Completed wire 3-tiered shelf standing in a corner with plants, books and pumpkins on it.

DIY Metal Shelf Makeover (Using Rub ‘n Buff)

Have you ever found a metal shelf on Facebook marketplace that needed a little love? Well, it turns out, I did a few weeks ago…a little spray paint, Rub ‘n Buff, wood and stain and here are the results of this thrift furniture DIY.

Are you like me and love scrolling through Facebook marketplace for budget friendly furniture items that need a little love? Well, if not, you definitely should try it!

I do love yard sales and thrift stores too, but I found this gold free-standing metal shelf on marketplace for about 25.oo. When I purchased the shelf, I wasn’t exactly sure what I wanted to do with it.

However, I’d been itching to use some Rub ‘n Buff and I figured why not try it out on this thrift piece. I had a little nook by the window in my dining room that would be the perfect spot to place it in.

It was a shiny brassy golden color initially, so here’s how I gave it an aged, antique gold look using black spray paint and Rub ‘n Buff.

I also added some wood planks to the three shelves so it would be easier to place plants, books, and other cute paraphernalia on it.

Here’s the tutorial for this metal shelf DIY. I hope you love it! And I hope it inspires you to do your own thrift furniture hunting too!

Supplies to Paint the Thrifted Wire Shelf

Here’s what you’ll need for this DIY.

Free standing metal shelf with three tiers.

First things first, you definitely need a thrifted metal shelf.

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Supplies including black spray paint, make-up brush, Rub 'n Buff and a plastic container.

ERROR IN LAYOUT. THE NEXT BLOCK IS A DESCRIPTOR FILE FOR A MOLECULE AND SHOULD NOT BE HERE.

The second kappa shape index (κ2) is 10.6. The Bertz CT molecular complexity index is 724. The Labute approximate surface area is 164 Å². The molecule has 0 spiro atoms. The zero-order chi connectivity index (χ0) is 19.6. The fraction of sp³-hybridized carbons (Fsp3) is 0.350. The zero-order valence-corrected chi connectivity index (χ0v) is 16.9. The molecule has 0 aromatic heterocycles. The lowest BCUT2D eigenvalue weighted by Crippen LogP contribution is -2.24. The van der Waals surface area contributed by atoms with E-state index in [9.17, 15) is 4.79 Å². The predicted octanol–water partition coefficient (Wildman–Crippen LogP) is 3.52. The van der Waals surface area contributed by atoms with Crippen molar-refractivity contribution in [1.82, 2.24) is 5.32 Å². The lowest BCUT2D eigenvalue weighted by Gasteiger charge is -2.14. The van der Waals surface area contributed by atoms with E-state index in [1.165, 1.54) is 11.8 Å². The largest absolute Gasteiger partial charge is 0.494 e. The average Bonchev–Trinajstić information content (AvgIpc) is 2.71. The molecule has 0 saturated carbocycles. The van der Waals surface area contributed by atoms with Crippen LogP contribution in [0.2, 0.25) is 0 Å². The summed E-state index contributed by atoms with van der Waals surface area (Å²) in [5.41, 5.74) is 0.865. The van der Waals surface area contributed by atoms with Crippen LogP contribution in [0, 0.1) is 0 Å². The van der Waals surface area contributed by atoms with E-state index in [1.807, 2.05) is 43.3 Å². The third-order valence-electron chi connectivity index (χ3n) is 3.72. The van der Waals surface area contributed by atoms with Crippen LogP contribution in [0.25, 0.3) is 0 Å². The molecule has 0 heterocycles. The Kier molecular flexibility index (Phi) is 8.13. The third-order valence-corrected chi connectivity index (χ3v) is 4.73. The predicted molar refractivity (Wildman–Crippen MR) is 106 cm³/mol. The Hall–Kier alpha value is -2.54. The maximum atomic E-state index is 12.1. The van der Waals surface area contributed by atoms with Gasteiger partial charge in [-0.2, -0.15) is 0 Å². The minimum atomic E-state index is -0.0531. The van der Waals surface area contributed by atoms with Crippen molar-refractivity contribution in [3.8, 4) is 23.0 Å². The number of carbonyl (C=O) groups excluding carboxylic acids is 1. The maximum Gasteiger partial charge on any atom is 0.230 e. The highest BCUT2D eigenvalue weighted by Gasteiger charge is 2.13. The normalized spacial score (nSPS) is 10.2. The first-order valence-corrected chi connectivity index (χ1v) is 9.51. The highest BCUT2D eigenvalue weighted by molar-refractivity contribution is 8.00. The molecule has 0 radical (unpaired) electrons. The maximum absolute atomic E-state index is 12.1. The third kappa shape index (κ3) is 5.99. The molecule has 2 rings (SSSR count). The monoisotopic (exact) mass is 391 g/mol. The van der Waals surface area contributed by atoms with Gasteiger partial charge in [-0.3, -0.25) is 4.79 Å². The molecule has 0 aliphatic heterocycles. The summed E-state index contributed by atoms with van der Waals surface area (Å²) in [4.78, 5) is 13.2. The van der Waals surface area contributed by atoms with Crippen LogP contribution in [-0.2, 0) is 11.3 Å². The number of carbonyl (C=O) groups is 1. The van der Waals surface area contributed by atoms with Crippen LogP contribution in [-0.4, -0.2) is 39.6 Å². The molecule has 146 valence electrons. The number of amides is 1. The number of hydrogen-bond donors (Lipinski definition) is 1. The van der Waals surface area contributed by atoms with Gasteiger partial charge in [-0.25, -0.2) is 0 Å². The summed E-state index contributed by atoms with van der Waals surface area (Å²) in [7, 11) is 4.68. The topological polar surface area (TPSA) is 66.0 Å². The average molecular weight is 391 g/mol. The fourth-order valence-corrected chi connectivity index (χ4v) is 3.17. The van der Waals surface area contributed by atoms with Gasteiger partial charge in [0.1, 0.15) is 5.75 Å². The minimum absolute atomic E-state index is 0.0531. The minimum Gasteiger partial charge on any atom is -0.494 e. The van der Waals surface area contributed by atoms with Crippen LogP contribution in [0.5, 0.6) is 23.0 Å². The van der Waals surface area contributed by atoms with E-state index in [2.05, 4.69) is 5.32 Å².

You’ll also need ….

Spray Paint the Metal Shelf

First, I simply used my black spray paint to paint the whole metal shelf black.

Once coat worked out fine. I was going to be coating it with gold Rub ‘n Buff anyway, so if a little gold was peeking through in a few spots…no big deal!

I like to repeat my motto to myself when I do my DIY projects. “Finished is better than perfect, finished is better than perfect.” πŸ˜‰

Metal shelf spray painted black.

Use Rub ‘n Buff to Antique the Wire Shelf

After the black paint is dry, it’s time to get out the Rub ‘n Buff. I placed a tiny bit at a time into my plastic container and then used the make-up brush to blot it on.

I picked up this cheap make-up brush at Walmart. I’m thinking a stiffer make-up brush may have made the job a little easier because this one was on the softer side.

I read about this technique involving using a brush to apply the Rub ‘ Buff on She also has a comparison of the different colors of Rub ‘n Buff in her post.

It took A WHILE to coat this whole shelf in Rub ‘n Buff. You can apply it with your finger or a cloth too, but it doesn’t give the exact same effect as the brush bristles.

Anyway, I worked on it in little chunks of time. I didn’t clean out the brush either, just shoved it back into the bag it came in between applications.

Here are a few pictures of the Rub ‘n Buff application.

Just a bit of gold Rub ‘n Buff on the plastic container …

Use make-up brush to apply Rub 'n Buff to the shelf once the paint dries.

Blotting the Rub ‘n Buff onto the metal shelf …

Blotting on the Rub 'n Buff with the make-up brush.

I placed the shelf on a bucket to work on the bottom portion ….